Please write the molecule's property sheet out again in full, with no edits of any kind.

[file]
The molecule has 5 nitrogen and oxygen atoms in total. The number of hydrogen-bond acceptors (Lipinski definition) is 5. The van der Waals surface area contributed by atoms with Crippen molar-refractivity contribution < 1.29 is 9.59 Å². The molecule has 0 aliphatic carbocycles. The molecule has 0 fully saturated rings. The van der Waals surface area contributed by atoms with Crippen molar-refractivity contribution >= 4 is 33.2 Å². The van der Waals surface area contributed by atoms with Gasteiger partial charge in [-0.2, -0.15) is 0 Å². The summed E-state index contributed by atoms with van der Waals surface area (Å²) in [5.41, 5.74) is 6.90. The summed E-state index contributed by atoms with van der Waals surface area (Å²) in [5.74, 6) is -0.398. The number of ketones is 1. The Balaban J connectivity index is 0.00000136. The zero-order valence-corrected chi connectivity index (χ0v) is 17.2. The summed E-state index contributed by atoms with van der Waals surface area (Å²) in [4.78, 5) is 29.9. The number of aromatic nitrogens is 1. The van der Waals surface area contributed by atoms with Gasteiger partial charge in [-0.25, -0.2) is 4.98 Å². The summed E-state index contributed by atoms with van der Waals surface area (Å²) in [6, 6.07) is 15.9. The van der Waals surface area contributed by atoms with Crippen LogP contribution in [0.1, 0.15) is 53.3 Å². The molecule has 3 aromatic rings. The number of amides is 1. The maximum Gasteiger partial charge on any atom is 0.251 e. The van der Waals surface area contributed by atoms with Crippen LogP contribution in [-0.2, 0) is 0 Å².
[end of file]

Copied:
The molecule has 5 nitrogen and oxygen atoms in total. The number of hydrogen-bond acceptors (Lipinski definition) is 5. The van der Waals surface area contributed by atoms with Crippen molar-refractivity contribution < 1.29 is 9.59 Å². The molecule has 0 aliphatic carbocycles. The molecule has 0 fully saturated rings. The van der Waals surface area contributed by atoms with Crippen molar-refractivity contribution >= 4 is 33.2 Å². The van der Waals surface area contributed by atoms with Gasteiger partial charge in [-0.2, -0.15) is 0 Å². The summed E-state index contributed by atoms with van der Waals surface area (Å²) in [5.41, 5.74) is 6.90. The summed E-state index contributed by atoms with van der Waals surface area (Å²) in [5.74, 6) is -0.398. The number of ketones is 1. The Balaban J connectivity index is 0.00000136. The zero-order valence-corrected chi connectivity index (χ0v) is 17.2. The summed E-state index contributed by atoms with van der Waals surface area (Å²) in [4.78, 5) is 29.9. The number of aromatic nitrogens is 1. The van der Waals surface area contributed by atoms with Gasteiger partial charge in [-0.25, -0.2) is 4.98 Å². The summed E-state index contributed by atoms with van der Waals surface area (Å²) in [6, 6.07) is 15.9. The van der Waals surface area contributed by atoms with Crippen LogP contribution in [0.1, 0.15) is 53.3 Å². The molecule has 3 aromatic rings. The number of amides is 1. The maximum Gasteiger partial charge on any atom is 0.251 e. The van der Waals surface area contributed by atoms with Crippen LogP contribution in [-0.2, 0) is 0 Å².